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Slave, Servant, or Son?

man walking on the beach in the water toward a rock
August 19, 2019
Jeff Atherholt

When I was a boy, my father would occasionally ask me to shine his shoes. I was always happy to do this for my dad, and he would always reward me by telling me what a good job I had done (my secret ingredient was to mix a little water with the shoe polish).

If a stranger from the past, say the 1st century AD, were to come into my house – unfamiliar with the situation – and see me in the washroom shining my dad’s shoes they might wonder, “Is this boy the man’s slave, servant, or son?”

In the Book of Romans, Paul greets his readers in the first verse of his letter by describing his position as a worker for God: “Paul, a servant of Christ Jesus, called to be an apostle and set apart for the Gospel of God…” In this verse, he refers to himself as a servant. When we look a little closer at the word “servant,” we discover that it’s an interesting and revealing term that applies to the work Paul and every believer has set before them.

The Greek word translated here as servant means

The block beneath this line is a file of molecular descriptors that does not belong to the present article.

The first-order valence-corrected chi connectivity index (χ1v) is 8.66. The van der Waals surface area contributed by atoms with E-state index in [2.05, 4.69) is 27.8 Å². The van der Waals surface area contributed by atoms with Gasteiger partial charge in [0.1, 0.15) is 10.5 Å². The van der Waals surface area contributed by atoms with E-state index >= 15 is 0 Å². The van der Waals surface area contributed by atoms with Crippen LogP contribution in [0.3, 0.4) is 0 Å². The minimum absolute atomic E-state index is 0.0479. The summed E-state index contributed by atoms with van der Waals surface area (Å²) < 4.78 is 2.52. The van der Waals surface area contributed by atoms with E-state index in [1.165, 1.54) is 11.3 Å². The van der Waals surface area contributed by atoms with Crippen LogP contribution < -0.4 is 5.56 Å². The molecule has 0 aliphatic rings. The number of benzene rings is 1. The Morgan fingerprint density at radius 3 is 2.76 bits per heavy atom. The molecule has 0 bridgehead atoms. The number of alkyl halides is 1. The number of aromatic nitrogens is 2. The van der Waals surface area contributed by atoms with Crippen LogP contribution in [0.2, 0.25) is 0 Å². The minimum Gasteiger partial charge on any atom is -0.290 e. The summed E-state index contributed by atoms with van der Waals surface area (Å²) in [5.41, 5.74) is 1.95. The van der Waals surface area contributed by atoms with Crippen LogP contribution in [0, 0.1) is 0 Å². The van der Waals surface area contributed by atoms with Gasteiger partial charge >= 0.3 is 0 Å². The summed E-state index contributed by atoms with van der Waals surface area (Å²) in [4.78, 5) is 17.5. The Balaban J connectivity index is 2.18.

1) a slave who belongs completely to his master, and
2) a servant who willingly chooses to serve his master 

In other words, Paul sees himself as a slave who belongs totally to God and willingly chooses to serve Him. In the Old Testament book of Deuteronomy, there is an example of what Paul may be referring to.

In Deuteronomy 15:12 – 15, we read that those who sell themselves into service (a practice that was used at that time to repay a debt or to escape crushing poverty) must be released from their commitment and set free after six years of service. However, in verses 16 and 17 we read, “… if your servant says to you, ‘I do not want to leave you’ because he loves you and your family and is well off with you then take an awl and push it through his ear lobe into the door, and he will become your servant for life. Do the same for your maidservants.” In other words, Paul may be referring to his service as being motivated by his love for God and His “family,” willingly choosing to be marked forever as God’s loving servant.

So, we can conclude that Paul’s ministry was one where he is both God’s slave and servant.

But later in Paul’s opening words to the Roman Christians, he adds another reference to his and our servitude.

Romans 1:7 reads, “To all who are in Rome who are loved by God and called to be His saints: Grace and peace to you from God our Father and from the Lord Jesus Christ” (emphasis is mine). Here Paul reminds Christians in Rome, and every believer that almighty God, the one we lovingly and willingly serve, is our Father.

So, along with Paul, are we slaves, servants or sons?

The answer is… yes.

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